December 20, 2005

23,040 Bridges Falling Down, and London

by Nick Montfort · , 8:44 pm

Adam Cadre has a new story, or set of stories, generated in PHP and with a twist. After reading one of the generated stories, you can vote on how five people rank in terms of culpability for a character’s death. Adam will post the statistics before too long, after harvesting some more votes. The project is called “23,040 Bridges,” no doubt because there are 192 of them for each of the (5 * 4 * 3 * 2 * 1) possible rankings of culpability.

In London this weekend I caught up with Michela Ledwidge, creator of Horses for Courses and the in-progress, remixable short film Sanctuary, now in post-production, which caused the fracas that was reported on Boing Boing and Slashdot. Michaela’s work with remixable film content is quite interesting, not only because of the way it’s disrupting the Australian film industry. My own interests are in the book format for computing, rather than the living room experience, and they deal with simulation of a world and textual realization rather than recombination of content, but these sort of remixings are certainly of some interest to me, as the Mystery House Taken Over project should show.

One of the things we discussed was why there was no sort of ontology or mark-up for story elements – an HTML of narrative? I think the issue is that there has been, for small-scale applications, but there’s no Web-scale story system that uses marked-up stories in any extremely widespread way. I don’t think a markup scheme can be done first, in the absence of any idea of what the final system will do; something has to work well for at least one of analysis, recombination, generation, etc. before it can be handy for everything. And people aren’t going to start spontaneously marking up their stories just for kicks, unless there’s some sort of reason to do so. But, do people know of some existing systems that allow narrative structure to be encoded?

I also met up with several other interactive aficionados and ifMUD denizens in London. While we assiduously avoid talking about IF when we meet up, the author of this fine game (which I keep referring to for some reason) did recall some primitive horse-racing computer game from his youth. It was apparently not very good except for the horse name generator, which would produce gems such as “Princess Jim.” This gives me the idea to fashion some lousy games to serve as vehicles for amusing text generators…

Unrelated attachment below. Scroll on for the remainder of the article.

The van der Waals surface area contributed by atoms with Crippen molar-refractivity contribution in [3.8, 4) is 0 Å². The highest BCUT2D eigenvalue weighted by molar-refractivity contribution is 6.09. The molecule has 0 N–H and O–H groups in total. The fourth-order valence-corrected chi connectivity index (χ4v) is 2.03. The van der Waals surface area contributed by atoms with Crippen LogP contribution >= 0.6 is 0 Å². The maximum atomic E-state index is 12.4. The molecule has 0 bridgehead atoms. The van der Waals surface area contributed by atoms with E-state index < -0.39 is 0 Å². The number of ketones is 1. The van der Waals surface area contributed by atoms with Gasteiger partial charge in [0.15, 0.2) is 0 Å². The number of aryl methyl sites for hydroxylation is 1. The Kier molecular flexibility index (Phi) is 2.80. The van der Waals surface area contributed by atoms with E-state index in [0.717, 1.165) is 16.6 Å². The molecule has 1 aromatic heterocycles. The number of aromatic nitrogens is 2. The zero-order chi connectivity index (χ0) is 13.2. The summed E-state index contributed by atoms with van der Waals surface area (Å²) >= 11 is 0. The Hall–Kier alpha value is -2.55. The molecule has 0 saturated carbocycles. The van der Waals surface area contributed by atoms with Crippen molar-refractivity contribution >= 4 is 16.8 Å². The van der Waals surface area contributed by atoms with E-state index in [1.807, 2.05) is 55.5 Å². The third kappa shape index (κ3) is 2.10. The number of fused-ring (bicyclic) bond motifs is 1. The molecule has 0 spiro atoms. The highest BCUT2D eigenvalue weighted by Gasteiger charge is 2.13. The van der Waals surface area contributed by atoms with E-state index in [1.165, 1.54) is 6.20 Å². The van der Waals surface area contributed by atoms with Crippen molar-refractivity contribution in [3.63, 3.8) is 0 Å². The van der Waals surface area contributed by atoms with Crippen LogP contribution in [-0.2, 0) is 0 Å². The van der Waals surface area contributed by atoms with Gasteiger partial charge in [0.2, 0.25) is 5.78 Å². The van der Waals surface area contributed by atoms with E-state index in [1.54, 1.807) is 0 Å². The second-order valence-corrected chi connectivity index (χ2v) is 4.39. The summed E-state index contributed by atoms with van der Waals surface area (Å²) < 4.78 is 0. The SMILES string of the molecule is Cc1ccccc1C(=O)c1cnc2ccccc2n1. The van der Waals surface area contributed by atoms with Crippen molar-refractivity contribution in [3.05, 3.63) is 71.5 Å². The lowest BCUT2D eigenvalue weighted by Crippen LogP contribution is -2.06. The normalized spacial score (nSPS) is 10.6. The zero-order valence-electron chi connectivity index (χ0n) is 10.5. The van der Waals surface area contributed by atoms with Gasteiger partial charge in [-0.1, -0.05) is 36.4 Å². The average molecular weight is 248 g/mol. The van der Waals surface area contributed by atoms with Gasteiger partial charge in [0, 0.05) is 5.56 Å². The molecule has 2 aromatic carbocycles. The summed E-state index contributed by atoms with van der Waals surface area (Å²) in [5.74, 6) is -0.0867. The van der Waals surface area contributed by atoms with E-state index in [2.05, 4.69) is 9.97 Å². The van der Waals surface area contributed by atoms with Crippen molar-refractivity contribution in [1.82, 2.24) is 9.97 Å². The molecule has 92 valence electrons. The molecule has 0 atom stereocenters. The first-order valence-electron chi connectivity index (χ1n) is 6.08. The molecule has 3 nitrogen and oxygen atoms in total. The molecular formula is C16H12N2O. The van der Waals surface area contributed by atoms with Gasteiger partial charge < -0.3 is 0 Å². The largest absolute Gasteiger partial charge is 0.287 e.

4 Responses to “23,040 Bridges Falling Down, and London”

  1. Alea Hoffman Says:

    I’ve just happened on your site and find it really interesting.
    I haven’t had time yet to read very many past posts. How important
    is randomness to what you’re doing?

  2. andrew Says:

    I loved 23,040 Bridges. Very cool. I’m fascinated by stories that repeat in some way.

    I’m looking forward to the analysis results too.

    Alea — yours is a perfect name to inquire about aleatory matters, by the way — I think Adam’s story randomly picks from paragraphs carefully written to work together as a story, no matter which paragraphs are chosen. It’s not so much the randomness that’s important as the fact that the story’s nature changes significantly with only minor tweaks to the characters’ motivations, or other nuances. Randomness, like the shuffling of cards, is in this case just the mechanism to display the story variations.

    (Also, Adam’s not a blogger on Grand Text Auto, but he has a fascinating blog of his own, of sorts.)

  3. nick Says:

    Alea, I assume your question is promped by “23,040 Bridges,” which, as Andrew points out, is Adam Cadre’s piece. If you want to see some of my work, check My guess is that combinatorics is a more fundamental concept to “Bridges.”

  4. Adam Cadre Says:

    “How important is randomness to what you’re doing?”

    More important than it was supposed to be at first. My initial idea, which I may still implement at some point, was to start the reader off with a randomly generated story and then, depending on the responses, deliberately change the next iteration of the story to make the blame more evenly distributed until the reader pushed a button saying that all five characters were equally culpable. Finding an optimally balanced version of the story was the initial motivation for writing this, though I quickly came to see it more as a web toy.

    I’m also thinking about somehow working in reader submissions. I wouldn’t expect that in the very near future, though.

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